The most affordable in-ear monitor system for worship bands

With the rising popularity of using a click and tracks in worship, in-ear monitoring has become a required piece of equipment for worship bands. Without in-ear monitoring, your congregation will hear the click track coming through floor wedges. Some of our congregations need help with rhythm and clapping on time, but hearing a click and cues during worship will only confuse them.

There are a variety of ways to set up in-ear monitoring for worship bands. The three most popular ways include the following.

  1. Using a multi-channel headphone amp with headphone extension cables.

  2. Using personal digital mixers networked together with a CAT 5 cable.

  3. Using wireless in-ear systems.

A couple of months ago I helped launch a church plant. Over the past few weeks, we have become drastically more efficient at assembling our production gear every Sunday in a high school auditorium. Along the way, I have discovered some inefficiencies in our setup that needed improvement.

One of the most frustrating aspects of our setup was the Behringer P16 personal monitor mixers. My team and I quickly learned that while in theory, these are an excellent solution for worship band monitoring, they are not ideal for a setup and tear-down church. I would argue they are not a great solution for any church needing in-ear monitors for their band.

There are three reasons why I do not recommend personal digital mixers.

First, they are expensive pieces of hardware that only add to stage clutter. Personal digital mixers require extra cabling, power supplies, and they must be placed somewhere on stage. They look horrendous, especially when mounted on a microphone stand.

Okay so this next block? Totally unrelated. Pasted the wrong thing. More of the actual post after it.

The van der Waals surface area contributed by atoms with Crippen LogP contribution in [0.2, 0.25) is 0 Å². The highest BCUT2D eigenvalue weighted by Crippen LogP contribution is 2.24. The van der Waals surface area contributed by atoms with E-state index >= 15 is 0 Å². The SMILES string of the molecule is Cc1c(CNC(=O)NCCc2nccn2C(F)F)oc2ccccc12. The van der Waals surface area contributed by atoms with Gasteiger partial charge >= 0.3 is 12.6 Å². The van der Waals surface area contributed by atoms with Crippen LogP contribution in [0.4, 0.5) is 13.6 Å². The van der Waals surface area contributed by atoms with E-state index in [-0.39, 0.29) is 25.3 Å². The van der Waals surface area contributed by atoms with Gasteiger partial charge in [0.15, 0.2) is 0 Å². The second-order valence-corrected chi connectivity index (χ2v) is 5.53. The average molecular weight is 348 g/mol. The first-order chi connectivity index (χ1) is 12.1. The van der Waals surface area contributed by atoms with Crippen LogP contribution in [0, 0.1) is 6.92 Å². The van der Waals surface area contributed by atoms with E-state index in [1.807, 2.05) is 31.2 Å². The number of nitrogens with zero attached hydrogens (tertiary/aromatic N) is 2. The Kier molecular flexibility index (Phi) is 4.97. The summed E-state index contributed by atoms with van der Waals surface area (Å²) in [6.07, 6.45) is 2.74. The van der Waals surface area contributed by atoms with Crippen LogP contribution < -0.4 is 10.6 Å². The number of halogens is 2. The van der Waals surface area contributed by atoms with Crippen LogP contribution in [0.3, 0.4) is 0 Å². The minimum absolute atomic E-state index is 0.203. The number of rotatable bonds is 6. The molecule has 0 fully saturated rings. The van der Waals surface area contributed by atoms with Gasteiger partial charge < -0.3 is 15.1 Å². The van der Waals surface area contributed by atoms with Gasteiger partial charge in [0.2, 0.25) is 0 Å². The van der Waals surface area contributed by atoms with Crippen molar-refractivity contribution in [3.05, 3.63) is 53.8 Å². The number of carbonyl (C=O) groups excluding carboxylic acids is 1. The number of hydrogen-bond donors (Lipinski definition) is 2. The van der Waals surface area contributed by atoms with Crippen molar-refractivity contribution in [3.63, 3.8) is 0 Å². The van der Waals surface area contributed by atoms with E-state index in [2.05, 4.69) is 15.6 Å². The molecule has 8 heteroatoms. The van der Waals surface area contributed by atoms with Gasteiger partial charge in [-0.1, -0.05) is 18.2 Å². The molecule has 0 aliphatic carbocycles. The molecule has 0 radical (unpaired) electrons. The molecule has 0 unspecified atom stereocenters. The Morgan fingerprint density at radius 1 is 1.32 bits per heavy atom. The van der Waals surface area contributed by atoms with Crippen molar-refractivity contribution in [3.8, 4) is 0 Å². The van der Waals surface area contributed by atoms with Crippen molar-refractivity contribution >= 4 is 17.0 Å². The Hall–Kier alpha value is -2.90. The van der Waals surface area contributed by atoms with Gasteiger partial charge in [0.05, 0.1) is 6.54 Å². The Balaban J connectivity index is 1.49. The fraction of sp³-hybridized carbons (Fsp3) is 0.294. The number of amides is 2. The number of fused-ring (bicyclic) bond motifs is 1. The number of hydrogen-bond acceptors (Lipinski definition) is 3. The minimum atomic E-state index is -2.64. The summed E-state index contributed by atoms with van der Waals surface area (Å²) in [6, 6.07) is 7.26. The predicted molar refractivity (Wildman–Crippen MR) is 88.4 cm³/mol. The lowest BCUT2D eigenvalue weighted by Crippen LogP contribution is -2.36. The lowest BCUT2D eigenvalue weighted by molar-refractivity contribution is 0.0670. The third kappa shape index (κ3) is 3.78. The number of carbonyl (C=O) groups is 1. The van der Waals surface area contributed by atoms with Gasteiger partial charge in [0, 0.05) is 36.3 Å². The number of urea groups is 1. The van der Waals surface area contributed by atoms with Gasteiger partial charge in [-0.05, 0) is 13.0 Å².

Second, it is much easier for musicians to control their monitor mixes on their smartphone using apps that come standard with most newer digital mixers. Digital ecosystems are always way more flexible than dealing with a mixer that consists of actual hardware. Using personal digital mixers requires getting a label maker and labeling the correct channels on each mixer. If for some reason a channel assignment changes, you have to remove the old label and make a new one. This is incredibly inefficient.

The third reason I do not recommend the P16 for churches is the cost. Each mixer costs $400. Most church bands have 5-6 people, so the cost of setup is going to be over $2000. I’m not a fan of paying thousands of dollars for ugly and inefficient ways of creating personal mixes on stage.

If your church has a Behringer X32 or comparable digital board, it may seem tempting to buy into the digital personal mixer ecosystem. Don’t do it. It was a mistake for our church to purchase four of these digital mixers. Here’s my $241.68 solution to this problem.

Above I mentioned the first way of building an in-ear monitor system using a multi-channel headphone amp and headphone extension cables. This method also happens to be the cheapest way to set up in-ear monitoring.

At our church, we use the Midas M32 digital console with a Behringer S32 snake that sits right next to our drummer in a road case. I and other vocalists share a wireless in-ear system. We have one Sennheiser transmitter that sends separate mono signals to our receivers.